Voice of the Jewish News: Keeping “shtum” on anti-Semitism
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Voice of the Jewish News: Keeping “shtum” on anti-Semitism

This week's editorial reflects on Chief Rabbi Mirvis' remarks this week, in which he criticised Muslim leaders for not addressing anti-Antisemitism

Chief Rabbi Ephraim Mirvis speaking at the 6th Global Forum for Combating Antisemitism
Chief Rabbi Ephraim Mirvis speaking at the 6th Global Forum for Combating Antisemitism

 You could sense something big was building…

Watch the video of Chief Rabbi Ephraim Mirvis speaking about Jewish-Muslim relations this week at the Global Forum for Combating Antisemitism and you can hear his voice grow steelier by the sentence.

After the standard stuff about prioritising interfaith dialogue and working together for the common good, he let fly: The threat  to Jews from the world of Islam can only be cured within the world of Islam… Muslim leaders are “shtum” on anti-Semitism… Some refuse to even be photographed with a Jew.

Such words shouldn’t be brave. They should be basic. But brave they were, delivered by a figurehead whose lofty position usually demands tiptoeing on eggshells for fear of causing offence. Not this time. This week Mirvis had a few things to get off his chest. So he called it.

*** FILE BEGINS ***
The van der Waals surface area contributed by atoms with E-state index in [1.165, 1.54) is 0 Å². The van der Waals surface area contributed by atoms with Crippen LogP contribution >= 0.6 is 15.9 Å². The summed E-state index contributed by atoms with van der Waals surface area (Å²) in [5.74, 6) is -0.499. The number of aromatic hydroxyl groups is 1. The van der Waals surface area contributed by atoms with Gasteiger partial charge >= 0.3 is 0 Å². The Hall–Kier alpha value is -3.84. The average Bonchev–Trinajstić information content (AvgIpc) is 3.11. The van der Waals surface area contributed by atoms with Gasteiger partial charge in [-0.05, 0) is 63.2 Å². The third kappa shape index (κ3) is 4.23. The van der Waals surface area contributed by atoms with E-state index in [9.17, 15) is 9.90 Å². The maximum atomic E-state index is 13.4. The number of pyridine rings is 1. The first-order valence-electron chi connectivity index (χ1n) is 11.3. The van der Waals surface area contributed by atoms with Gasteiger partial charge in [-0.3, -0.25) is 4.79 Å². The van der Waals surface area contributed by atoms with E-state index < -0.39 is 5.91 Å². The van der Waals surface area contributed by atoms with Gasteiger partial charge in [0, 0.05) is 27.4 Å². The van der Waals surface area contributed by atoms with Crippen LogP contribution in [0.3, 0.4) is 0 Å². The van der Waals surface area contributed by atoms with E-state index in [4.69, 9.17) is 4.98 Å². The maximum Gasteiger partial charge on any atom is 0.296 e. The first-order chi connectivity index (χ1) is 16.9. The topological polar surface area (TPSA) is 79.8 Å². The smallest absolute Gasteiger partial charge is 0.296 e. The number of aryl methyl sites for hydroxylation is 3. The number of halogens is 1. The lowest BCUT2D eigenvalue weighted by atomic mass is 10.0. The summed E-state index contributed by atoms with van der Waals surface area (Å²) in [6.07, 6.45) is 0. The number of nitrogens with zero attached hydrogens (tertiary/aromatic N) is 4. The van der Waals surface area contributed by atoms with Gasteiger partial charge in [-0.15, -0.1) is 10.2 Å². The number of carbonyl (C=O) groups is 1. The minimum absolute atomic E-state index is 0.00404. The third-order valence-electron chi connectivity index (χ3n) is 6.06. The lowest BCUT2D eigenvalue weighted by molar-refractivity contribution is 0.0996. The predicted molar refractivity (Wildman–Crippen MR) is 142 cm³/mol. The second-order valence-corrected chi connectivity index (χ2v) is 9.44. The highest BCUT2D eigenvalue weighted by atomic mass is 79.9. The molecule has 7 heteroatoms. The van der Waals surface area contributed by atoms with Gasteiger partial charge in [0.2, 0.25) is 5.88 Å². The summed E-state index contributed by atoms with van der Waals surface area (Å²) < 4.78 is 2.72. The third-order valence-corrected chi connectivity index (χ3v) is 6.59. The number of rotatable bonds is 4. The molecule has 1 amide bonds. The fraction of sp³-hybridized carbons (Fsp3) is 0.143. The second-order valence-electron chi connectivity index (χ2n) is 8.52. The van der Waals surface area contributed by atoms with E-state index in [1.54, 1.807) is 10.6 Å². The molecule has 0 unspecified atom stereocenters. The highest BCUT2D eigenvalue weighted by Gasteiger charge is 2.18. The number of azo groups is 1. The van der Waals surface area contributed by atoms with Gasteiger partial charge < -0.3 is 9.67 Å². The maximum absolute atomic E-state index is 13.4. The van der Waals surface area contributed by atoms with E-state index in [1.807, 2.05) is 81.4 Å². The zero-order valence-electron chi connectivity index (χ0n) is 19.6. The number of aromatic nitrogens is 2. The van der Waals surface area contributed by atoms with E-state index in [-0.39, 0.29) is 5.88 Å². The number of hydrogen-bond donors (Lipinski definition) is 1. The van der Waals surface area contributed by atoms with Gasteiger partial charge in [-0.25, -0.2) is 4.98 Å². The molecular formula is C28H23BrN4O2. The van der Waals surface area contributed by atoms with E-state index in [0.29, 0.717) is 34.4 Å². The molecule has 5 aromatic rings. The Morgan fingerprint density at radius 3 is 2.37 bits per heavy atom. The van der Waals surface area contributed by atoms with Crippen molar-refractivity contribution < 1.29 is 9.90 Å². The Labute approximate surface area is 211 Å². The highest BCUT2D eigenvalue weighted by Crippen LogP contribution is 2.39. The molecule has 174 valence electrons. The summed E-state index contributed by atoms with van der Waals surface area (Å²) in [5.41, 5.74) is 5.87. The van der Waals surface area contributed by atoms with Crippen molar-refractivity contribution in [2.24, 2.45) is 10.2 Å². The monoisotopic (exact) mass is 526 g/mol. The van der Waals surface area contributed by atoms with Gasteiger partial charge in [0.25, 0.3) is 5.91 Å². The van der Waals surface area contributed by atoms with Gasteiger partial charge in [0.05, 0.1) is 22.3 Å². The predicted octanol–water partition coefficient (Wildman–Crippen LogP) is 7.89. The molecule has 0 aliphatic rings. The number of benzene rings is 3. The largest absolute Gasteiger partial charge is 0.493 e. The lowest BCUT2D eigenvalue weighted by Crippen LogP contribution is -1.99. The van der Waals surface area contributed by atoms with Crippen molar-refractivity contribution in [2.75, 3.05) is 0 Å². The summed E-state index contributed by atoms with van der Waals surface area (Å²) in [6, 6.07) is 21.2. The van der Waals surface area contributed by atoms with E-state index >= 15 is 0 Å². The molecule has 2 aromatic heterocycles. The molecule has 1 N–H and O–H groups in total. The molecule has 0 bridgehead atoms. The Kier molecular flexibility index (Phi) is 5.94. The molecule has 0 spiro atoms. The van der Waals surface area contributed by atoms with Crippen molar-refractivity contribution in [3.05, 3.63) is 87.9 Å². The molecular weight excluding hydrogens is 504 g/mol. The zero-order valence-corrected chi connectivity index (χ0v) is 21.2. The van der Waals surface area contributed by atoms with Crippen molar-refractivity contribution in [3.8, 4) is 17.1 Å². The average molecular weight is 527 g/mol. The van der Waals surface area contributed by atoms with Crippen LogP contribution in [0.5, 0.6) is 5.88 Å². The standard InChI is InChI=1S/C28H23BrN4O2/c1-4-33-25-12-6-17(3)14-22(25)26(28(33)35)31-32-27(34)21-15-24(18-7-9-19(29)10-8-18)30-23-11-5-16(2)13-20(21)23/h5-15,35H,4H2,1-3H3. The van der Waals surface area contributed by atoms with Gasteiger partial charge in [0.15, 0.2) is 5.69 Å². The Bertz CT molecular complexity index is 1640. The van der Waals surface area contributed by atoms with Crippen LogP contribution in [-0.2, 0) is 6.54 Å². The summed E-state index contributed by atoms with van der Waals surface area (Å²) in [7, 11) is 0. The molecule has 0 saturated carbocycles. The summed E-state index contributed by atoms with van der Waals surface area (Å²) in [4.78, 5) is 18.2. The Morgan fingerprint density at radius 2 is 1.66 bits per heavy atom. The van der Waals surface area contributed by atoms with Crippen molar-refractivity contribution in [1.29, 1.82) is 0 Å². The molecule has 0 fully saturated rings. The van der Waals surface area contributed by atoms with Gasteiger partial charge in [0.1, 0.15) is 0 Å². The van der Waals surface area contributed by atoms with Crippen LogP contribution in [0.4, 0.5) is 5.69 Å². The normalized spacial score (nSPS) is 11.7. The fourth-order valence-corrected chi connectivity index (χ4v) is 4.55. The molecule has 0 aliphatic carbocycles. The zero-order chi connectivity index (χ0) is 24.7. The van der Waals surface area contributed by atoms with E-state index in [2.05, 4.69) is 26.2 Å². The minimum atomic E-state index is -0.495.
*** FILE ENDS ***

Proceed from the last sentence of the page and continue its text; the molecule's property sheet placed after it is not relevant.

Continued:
Anti-Semitism is different to Islamophobia. It is thousands of years old and rears its ugly head in the form of criticism of a country – but both Muslims and Jews have to deal with people holding stereotypical views about them. So it is even more disappointing to see Muslim anti-Semitic Jewish stereotypes are so ingrained.

Of course, truly progressive Muslim leaders exist – we like to champion them in this newspaper – but you can count those who put their head above the parapet on one hand.

A Muslim leader is yet to emerge to take the mantle of the late, great Zaki Badawi – a “cherished” friend of former Chief Rabbi Lord Sacks. Before his death in 2006, this brave enemy of anti-Semitism and isolationism, who coined the helpful term “British Islam”, told the Guardian: “I want the government to help me train better imams. It’s cheaper than having to combat the effect of bad imams.” Badawi was shocked at the number of Muslim leaders who can’t speak English being imported from Saudi Arabia. He believed British Islam must be rooted in British values.

Twelve years on, Badawi’s legacy is being squandered.

It requires a Muslim leader with the conscience and courage of the Chief Rabbi (among the first to condemn the “horrific” Punish A Muslim Day) to turn the tide. Any takers?

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